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Hi Chris –

"I think that people start out either inventing, or more likely piecing together a personal mythos."

I have just started to dip my toe in the waters of Paul Ricoeur – I've been looking at 'post-mopdern Christianity' - and specifically I'm looking at Scripture as narrative, both Revealed and reflexive:

"Language contains within itself resources that allow it to be used creatively. Two important ways in which these resources come to light are (a) in the coining of metaphors and (b) in the fashoning of narratives. In The Rule of Metaphor, Ricoeur argues that there is a linguistic imagination that "generates and regenerates meaning through the living power of metaphoricity." For him, fresh metaphors, metaphors that have not been reduced to the commonplace, reveal a new way of seeing their referents. They creatively transform language. Thus they are not merely rhetorical ornaments. They have genuine cognitive import in their own right and are untranslatable without remainder into literal language. In a similar manner, as I will develop more fully below, acts of narrating create new plots and characters, thereby also producing new meanings. Thus to become aware of the metaphorical and narrative resources resident in language is to see that notwithstanding the many rules and codes that govern language usage, it is always able to be used to be inventive, to produce new meanings."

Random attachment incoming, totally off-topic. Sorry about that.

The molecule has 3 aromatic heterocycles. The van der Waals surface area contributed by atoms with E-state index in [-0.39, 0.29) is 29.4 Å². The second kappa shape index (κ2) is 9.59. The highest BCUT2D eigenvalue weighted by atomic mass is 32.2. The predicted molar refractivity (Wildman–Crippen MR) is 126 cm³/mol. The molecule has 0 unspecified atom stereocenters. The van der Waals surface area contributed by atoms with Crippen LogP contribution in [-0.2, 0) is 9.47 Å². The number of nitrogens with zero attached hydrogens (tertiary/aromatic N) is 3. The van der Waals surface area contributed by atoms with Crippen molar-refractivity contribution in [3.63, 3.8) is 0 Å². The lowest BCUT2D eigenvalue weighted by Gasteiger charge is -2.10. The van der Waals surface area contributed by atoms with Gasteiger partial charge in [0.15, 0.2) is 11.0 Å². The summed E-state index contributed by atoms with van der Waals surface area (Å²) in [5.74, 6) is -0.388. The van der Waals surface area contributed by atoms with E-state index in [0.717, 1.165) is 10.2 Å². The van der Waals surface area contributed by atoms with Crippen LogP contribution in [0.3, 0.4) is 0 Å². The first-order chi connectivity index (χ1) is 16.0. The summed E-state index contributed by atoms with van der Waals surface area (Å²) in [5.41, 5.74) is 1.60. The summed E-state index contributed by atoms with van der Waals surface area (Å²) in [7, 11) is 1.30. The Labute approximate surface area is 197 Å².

Paul Ricoeur (Stanford Encyclopedia of Philosophy)
(my emphasis)

Any thoughts, comments, pointers would be welcome ...

Thomas

I think you're probably a good klick ahead of me on most of this stuff Thomas. Here I was flogging away trying to vaguely exlain an idea I have, and you gave me a link to this material that completely illucidates what I was crawling towards. I sincerely appreciate that. It's a tremendous help, thank you!